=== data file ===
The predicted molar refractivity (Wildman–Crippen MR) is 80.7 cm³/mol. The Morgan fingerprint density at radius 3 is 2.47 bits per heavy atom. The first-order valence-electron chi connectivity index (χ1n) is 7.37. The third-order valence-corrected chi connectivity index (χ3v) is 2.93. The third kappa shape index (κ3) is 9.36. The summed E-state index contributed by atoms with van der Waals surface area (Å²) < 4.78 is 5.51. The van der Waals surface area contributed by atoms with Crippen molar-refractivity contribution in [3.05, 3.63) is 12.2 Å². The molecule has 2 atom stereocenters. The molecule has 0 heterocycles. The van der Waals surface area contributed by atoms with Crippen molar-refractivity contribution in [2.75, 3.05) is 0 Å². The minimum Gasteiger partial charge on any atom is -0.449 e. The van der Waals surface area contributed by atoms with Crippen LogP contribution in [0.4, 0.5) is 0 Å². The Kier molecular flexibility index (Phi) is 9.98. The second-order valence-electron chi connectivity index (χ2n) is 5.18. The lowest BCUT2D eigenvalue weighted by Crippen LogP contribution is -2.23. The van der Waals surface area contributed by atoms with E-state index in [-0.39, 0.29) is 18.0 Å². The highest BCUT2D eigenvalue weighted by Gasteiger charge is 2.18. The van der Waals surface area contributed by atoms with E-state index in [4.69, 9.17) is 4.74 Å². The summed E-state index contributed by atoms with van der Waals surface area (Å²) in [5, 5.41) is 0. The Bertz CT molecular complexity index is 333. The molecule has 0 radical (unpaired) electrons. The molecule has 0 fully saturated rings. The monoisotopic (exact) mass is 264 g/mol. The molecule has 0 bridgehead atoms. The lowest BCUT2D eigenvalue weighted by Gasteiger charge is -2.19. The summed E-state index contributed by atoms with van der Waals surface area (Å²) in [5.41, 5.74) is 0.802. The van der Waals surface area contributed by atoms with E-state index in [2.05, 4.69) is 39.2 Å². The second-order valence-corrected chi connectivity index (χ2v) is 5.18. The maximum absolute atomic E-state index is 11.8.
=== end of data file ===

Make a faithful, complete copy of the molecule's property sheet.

The predicted molar refractivity (Wildman–Crippen MR) is 80.7 cm³/mol. The Morgan fingerprint density at radius 3 is 2.47 bits per heavy atom. The first-order valence-electron chi connectivity index (χ1n) is 7.37. The third-order valence-corrected chi connectivity index (χ3v) is 2.93. The third kappa shape index (κ3) is 9.36. The summed E-state index contributed by atoms with van der Waals surface area (Å²) < 4.78 is 5.51. The van der Waals surface area contributed by atoms with Crippen molar-refractivity contribution in [3.05, 3.63) is 12.2 Å². The molecule has 2 atom stereocenters. The molecule has 0 heterocycles. The van der Waals surface area contributed by atoms with Crippen molar-refractivity contribution in [2.75, 3.05) is 0 Å². The minimum Gasteiger partial charge on any atom is -0.449 e. The van der Waals surface area contributed by atoms with Crippen LogP contribution in [0.4, 0.5) is 0 Å². The Kier molecular flexibility index (Phi) is 9.98. The second-order valence-electron chi connectivity index (χ2n) is 5.18. The lowest BCUT2D eigenvalue weighted by Crippen LogP contribution is -2.23. The van der Waals surface area contributed by atoms with E-state index in [-0.39, 0.29) is 18.0 Å². The highest BCUT2D eigenvalue weighted by Gasteiger charge is 2.18. The van der Waals surface area contributed by atoms with E-state index in [4.69, 9.17) is 4.74 Å². The summed E-state index contributed by atoms with van der Waals surface area (Å²) in [5, 5.41) is 0. The Bertz CT molecular complexity index is 333. The molecule has 0 radical (unpaired) electrons. The molecule has 0 fully saturated rings. The monoisotopic (exact) mass is 264 g/mol. The molecule has 0 bridgehead atoms. The lowest BCUT2D eigenvalue weighted by Gasteiger charge is -2.19. The summed E-state index contributed by atoms with van der Waals surface area (Å²) in [5.41, 5.74) is 0.802. The van der Waals surface area contributed by atoms with E-state index in [2.05, 4.69) is 39.2 Å². The second-order valence-corrected chi connectivity index (χ2v) is 5.18. The maximum absolute atomic E-state index is 11.8.